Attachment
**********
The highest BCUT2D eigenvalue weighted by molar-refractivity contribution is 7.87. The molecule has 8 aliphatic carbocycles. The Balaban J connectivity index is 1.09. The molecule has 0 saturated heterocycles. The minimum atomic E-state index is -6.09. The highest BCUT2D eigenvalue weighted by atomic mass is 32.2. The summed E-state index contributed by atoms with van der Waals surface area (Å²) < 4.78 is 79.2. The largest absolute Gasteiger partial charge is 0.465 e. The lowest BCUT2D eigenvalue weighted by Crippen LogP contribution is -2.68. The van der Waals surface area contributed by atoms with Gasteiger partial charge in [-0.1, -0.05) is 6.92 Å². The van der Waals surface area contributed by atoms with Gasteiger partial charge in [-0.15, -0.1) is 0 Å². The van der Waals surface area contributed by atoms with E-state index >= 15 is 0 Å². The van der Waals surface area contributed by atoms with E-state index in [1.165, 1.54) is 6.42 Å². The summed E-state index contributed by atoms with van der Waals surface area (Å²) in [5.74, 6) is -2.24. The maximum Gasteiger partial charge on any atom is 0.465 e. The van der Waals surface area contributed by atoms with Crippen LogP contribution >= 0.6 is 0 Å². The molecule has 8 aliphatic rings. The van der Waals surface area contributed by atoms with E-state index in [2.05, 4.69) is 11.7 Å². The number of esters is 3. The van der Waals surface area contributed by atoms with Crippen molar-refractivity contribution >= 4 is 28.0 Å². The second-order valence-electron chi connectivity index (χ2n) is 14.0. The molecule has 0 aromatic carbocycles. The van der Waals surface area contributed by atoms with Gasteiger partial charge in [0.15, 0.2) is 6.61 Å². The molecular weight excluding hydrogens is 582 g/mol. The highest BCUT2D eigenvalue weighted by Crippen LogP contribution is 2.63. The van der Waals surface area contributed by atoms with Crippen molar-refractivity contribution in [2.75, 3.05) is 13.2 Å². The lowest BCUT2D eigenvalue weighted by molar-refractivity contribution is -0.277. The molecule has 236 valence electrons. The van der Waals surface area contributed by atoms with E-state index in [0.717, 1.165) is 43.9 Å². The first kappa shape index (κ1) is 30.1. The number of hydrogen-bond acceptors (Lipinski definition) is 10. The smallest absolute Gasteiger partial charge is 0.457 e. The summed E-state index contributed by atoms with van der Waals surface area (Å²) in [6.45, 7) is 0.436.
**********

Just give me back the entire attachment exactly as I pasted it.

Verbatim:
The highest BCUT2D eigenvalue weighted by molar-refractivity contribution is 7.87. The molecule has 8 aliphatic carbocycles. The Balaban J connectivity index is 1.09. The molecule has 0 saturated heterocycles. The minimum atomic E-state index is -6.09. The highest BCUT2D eigenvalue weighted by atomic mass is 32.2. The summed E-state index contributed by atoms with van der Waals surface area (Å²) < 4.78 is 79.2. The largest absolute Gasteiger partial charge is 0.465 e. The lowest BCUT2D eigenvalue weighted by Crippen LogP contribution is -2.68. The van der Waals surface area contributed by atoms with Gasteiger partial charge in [-0.1, -0.05) is 6.92 Å². The van der Waals surface area contributed by atoms with Gasteiger partial charge in [-0.15, -0.1) is 0 Å². The van der Waals surface area contributed by atoms with E-state index >= 15 is 0 Å². The van der Waals surface area contributed by atoms with E-state index in [1.165, 1.54) is 6.42 Å². The summed E-state index contributed by atoms with van der Waals surface area (Å²) in [5.74, 6) is -2.24. The maximum Gasteiger partial charge on any atom is 0.465 e. The van der Waals surface area contributed by atoms with Crippen LogP contribution >= 0.6 is 0 Å². The molecule has 8 aliphatic rings. The van der Waals surface area contributed by atoms with E-state index in [2.05, 4.69) is 11.7 Å². The number of esters is 3. The van der Waals surface area contributed by atoms with Crippen molar-refractivity contribution >= 4 is 28.0 Å². The second-order valence-electron chi connectivity index (χ2n) is 14.0. The molecule has 0 aromatic carbocycles. The van der Waals surface area contributed by atoms with Gasteiger partial charge in [0.15, 0.2) is 6.61 Å². The molecular weight excluding hydrogens is 582 g/mol. The highest BCUT2D eigenvalue weighted by Crippen LogP contribution is 2.63. The van der Waals surface area contributed by atoms with Crippen molar-refractivity contribution in [2.75, 3.05) is 13.2 Å². The lowest BCUT2D eigenvalue weighted by molar-refractivity contribution is -0.277. The molecule has 236 valence electrons. The van der Waals surface area contributed by atoms with E-state index in [0.717, 1.165) is 43.9 Å². The first kappa shape index (κ1) is 30.1. The number of hydrogen-bond acceptors (Lipinski definition) is 10. The smallest absolute Gasteiger partial charge is 0.457 e. The summed E-state index contributed by atoms with van der Waals surface area (Å²) in [6.45, 7) is 0.436.